Tony Blair said yesterday that Labour should have the courage of its convictions as a pro-European party by taking Britain into the single currency in the next few years.
The Prime Minister delighted supporters of euro membership by using his most positive language yet about the single currency in his speech to the Labour Party conference in Brighton. He made clear his preference for a referendum before the next general election.
Mr Blair said: "We should only be part of the single currency if the economic conditions are met. They are not window dressing for a political decision. They are fundamental. But if they are met, we should join, and if met in this Parliament, we should have the courage of our argument, to ask the British people for their consent in this Parliament."
The Prime Minister's surprisingly strong statement of intent was welcomed by pro-euro campaigners last night as a sign that he was finally coming off the fence. Although Mr Blair stopped short of promising a referendum before the next general election, he scotched the idea that he wanted to shelve the issue until he had won a third term.
A battle over whether Britain should join the euro looks set to emerge as one of the biggest issues in this Parliament. Close colleagues of Mr Blair said yesterday that he had always intended to "grasp the nettle" after winning a second term.
There have been conflicting signals since the June general election. Two prominent euro backers, Robin Cook and Stephen Byers, were moved from their posts as Foreign Secretary and Secretary of State for Trade and Industry, in which they had a say in the debate. There were signals, notably from allies of Gordon Brown, that Labour should focus on its plans to improve public services – on which it would be judged at the next election.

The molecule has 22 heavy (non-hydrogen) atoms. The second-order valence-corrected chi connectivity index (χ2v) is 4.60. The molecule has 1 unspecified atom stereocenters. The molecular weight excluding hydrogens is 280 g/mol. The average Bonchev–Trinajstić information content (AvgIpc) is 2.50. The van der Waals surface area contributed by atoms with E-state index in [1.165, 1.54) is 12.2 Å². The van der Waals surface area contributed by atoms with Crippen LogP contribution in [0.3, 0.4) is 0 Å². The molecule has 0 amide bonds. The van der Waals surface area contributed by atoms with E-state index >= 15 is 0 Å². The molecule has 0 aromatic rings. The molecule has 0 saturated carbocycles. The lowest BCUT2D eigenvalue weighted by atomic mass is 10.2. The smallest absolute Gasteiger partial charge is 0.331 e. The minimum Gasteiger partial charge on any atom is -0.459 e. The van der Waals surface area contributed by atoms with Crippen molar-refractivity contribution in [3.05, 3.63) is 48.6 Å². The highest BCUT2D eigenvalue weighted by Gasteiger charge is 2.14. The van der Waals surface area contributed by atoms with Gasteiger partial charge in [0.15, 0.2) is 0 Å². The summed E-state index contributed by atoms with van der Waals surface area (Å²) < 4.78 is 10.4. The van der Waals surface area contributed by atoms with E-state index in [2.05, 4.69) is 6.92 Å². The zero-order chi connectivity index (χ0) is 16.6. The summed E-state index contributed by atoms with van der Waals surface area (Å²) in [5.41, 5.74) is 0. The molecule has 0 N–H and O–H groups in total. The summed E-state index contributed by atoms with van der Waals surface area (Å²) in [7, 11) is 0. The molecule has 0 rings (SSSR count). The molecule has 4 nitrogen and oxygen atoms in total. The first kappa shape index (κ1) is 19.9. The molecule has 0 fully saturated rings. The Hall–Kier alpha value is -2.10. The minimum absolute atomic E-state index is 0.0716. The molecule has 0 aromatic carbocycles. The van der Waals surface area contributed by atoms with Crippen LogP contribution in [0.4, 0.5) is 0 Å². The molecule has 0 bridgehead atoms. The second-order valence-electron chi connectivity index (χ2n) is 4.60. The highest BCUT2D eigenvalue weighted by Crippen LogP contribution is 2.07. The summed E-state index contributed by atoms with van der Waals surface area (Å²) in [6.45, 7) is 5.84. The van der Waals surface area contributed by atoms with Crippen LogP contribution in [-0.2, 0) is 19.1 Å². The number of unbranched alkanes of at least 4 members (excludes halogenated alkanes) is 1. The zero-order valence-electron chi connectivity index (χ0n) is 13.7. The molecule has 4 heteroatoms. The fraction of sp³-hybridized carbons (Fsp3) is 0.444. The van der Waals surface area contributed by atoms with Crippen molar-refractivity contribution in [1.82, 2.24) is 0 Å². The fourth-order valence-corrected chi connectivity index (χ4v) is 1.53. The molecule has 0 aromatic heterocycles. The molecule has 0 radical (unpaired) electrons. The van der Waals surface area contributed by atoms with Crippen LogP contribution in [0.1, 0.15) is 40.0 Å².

Despite the Chancellor's caution, Mr Blair has shown increasing signs of being willing to overrule him. The Prime Minister's language about the euro has gradually been getting warmer. In a speech written for last month's TUC conference, which was not delivered because of the US terrorist attacks, Mr Blair predicted the euro would be a success and added that it would be in Britain's interests to join.
In yesterday's speech, Mr Blair insisted that Europe was not a threat to Britain but an opportunity. He argued: "With 60 per cent of Britain's trade dependent on Europe, three million jobs tied up in Europe, much of our political weight engaged in Europe, it would be a fundamental denial of our true national interest to turn our backs on Europe.
"We will never let that happen. For 50 years Britain has, uncharacteristically, followed not let in Europe at each and every step. Britain needs its strong voice in Europe and bluntly, Europe needs a strong Britain, rock solid in our alliance with the USA, yet determined to play our full part in shaping Europe's destiny."
Mr Blair insisted the answer to Britain's relations with Europe was "not opting out but being leading members of a community in which, in alliance with others, we gain strength".
Simon Murphy, leader of the Labour members in the European Parliament, warned the conference that a delay in a euro referendum would damage the national interest. "The longer we wait before we make up our minds, the greater the risk of relegation from the European Super League," he said.